Manny Teodoro, a Texas A&M researcher who’s been doing important work on municipal utility governance and rate structures, has an update today on the 2018 California water conservation data.
Point one, which is important given some breathless and totally premature journalism last year about California’s water conservation post-Big Drought, is that municipal water use remains lower than the 2013 benchmarks when the state began its aggressive statewide mandatory water conservation efforts. Even as drought pressure has abated, conservation behavior has stuck.
Point two is that private utilities continue to perform better than public utilities in terms of conservation:
Overall urban water use remained significantly lower in 2018, with average monthly conservation of about 14% compared with 2013. The public-private disparity in overall conservation also persisted.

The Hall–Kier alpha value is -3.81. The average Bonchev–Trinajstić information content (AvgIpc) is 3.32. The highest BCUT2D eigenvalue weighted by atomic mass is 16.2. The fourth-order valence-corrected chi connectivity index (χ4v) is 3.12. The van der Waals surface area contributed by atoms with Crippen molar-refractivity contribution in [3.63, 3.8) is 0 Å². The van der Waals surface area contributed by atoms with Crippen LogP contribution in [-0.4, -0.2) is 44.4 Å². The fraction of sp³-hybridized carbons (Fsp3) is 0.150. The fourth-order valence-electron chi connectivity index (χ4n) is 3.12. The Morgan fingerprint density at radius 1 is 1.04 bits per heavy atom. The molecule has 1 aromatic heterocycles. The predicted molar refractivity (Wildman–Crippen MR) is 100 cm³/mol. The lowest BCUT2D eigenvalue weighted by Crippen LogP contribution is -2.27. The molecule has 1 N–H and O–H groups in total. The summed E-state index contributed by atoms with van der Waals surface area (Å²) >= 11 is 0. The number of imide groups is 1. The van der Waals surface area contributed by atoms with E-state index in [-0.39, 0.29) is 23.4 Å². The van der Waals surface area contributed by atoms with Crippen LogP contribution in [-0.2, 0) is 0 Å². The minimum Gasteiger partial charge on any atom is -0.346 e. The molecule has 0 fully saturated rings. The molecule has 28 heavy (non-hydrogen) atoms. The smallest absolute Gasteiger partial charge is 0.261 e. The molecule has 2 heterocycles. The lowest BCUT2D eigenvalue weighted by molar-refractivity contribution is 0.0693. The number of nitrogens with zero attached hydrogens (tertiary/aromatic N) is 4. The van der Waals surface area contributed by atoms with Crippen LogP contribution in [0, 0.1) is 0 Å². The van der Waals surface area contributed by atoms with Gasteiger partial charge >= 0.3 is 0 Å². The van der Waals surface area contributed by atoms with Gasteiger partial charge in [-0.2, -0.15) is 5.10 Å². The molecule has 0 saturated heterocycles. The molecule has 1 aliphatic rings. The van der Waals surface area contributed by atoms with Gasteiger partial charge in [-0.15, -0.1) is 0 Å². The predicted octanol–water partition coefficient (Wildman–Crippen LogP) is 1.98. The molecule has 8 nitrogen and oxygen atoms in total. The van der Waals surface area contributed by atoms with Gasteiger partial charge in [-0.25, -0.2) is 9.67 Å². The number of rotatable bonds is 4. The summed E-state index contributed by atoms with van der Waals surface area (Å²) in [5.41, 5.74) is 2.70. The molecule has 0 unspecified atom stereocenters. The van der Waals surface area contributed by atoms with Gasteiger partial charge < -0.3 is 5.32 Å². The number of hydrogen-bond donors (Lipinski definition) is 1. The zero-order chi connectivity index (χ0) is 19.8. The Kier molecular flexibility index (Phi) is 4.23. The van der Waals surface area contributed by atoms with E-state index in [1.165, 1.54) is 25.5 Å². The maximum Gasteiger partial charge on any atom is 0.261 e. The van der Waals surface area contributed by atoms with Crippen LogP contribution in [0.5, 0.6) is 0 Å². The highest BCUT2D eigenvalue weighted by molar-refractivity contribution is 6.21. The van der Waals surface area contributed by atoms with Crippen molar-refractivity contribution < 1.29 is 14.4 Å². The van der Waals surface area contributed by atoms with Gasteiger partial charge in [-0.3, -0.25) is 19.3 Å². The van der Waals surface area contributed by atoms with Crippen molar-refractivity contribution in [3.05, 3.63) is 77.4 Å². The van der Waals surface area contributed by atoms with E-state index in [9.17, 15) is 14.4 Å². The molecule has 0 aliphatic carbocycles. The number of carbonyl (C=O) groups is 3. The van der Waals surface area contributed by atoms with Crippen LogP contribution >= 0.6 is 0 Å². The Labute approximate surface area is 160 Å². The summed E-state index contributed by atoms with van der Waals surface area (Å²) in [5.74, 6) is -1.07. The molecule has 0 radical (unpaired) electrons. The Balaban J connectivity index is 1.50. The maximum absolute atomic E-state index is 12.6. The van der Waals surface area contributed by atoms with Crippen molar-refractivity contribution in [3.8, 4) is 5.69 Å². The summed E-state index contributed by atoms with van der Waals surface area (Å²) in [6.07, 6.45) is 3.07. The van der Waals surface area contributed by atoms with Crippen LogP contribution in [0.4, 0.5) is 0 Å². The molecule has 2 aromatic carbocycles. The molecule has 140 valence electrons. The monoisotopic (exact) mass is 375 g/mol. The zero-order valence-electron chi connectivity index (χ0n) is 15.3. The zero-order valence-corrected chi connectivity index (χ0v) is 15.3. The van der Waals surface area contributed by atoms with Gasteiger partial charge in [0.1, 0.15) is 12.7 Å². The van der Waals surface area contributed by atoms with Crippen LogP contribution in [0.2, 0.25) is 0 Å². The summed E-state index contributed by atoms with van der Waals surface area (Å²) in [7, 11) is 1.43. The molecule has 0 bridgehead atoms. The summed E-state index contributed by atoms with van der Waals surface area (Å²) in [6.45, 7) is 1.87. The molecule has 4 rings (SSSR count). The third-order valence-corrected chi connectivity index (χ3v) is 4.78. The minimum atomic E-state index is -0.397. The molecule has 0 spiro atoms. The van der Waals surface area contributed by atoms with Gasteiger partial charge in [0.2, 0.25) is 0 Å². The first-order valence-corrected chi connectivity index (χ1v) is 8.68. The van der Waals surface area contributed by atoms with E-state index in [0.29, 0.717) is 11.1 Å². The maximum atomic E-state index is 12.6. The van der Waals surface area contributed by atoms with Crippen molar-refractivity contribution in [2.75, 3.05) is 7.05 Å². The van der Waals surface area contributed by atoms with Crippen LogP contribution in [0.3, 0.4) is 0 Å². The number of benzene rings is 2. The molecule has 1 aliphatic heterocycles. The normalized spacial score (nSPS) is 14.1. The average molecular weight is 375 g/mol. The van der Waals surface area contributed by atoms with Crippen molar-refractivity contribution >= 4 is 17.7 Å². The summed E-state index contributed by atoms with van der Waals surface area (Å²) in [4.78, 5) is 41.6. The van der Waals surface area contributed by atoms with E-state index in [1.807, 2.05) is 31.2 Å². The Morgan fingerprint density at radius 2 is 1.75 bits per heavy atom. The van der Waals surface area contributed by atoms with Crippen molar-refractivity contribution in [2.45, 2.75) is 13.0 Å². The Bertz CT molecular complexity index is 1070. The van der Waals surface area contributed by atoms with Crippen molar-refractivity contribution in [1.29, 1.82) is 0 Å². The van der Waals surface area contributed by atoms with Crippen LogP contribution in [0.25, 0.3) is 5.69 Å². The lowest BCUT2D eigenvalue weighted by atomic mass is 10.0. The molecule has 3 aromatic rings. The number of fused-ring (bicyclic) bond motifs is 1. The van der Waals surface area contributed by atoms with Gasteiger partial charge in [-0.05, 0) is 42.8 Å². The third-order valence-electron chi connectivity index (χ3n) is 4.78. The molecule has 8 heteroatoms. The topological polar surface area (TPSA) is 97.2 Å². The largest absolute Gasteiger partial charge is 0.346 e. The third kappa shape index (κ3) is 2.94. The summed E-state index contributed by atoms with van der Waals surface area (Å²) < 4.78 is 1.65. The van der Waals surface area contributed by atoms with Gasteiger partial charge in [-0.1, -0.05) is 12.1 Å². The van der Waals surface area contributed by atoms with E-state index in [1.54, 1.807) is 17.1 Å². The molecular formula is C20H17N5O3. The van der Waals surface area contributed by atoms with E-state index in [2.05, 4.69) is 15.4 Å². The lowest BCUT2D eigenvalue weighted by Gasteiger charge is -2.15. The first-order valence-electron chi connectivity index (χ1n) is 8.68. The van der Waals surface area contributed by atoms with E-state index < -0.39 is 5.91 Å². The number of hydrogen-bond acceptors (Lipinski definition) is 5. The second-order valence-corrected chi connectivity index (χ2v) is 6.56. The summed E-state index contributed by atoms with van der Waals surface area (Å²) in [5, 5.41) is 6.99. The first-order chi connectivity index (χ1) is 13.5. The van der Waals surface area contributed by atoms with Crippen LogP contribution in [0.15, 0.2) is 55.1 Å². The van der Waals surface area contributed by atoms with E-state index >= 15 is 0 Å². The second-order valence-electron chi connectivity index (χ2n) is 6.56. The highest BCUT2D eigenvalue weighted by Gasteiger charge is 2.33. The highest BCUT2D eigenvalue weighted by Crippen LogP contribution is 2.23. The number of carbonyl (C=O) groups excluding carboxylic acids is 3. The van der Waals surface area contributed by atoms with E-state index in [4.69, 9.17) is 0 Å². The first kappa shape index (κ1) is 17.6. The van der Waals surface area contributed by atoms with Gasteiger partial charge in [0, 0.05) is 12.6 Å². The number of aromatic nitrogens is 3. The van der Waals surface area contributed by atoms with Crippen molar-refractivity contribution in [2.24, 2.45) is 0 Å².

This seemed counterintuitive to me when I first came across Teodoro’s findings. But his explanation makes sense, and is consistent with other research suggesting a connection between governance structure and water conservation performance. His essential argument is that municipal management, more directly accountable to voters, faces, in his words, “political headwinds” in implementing things like rate hikes and mandatory watering restrictions. Private utilities, accountable to state regulators rather than local voters, have a relatively easier time of implementing such measures, he argues.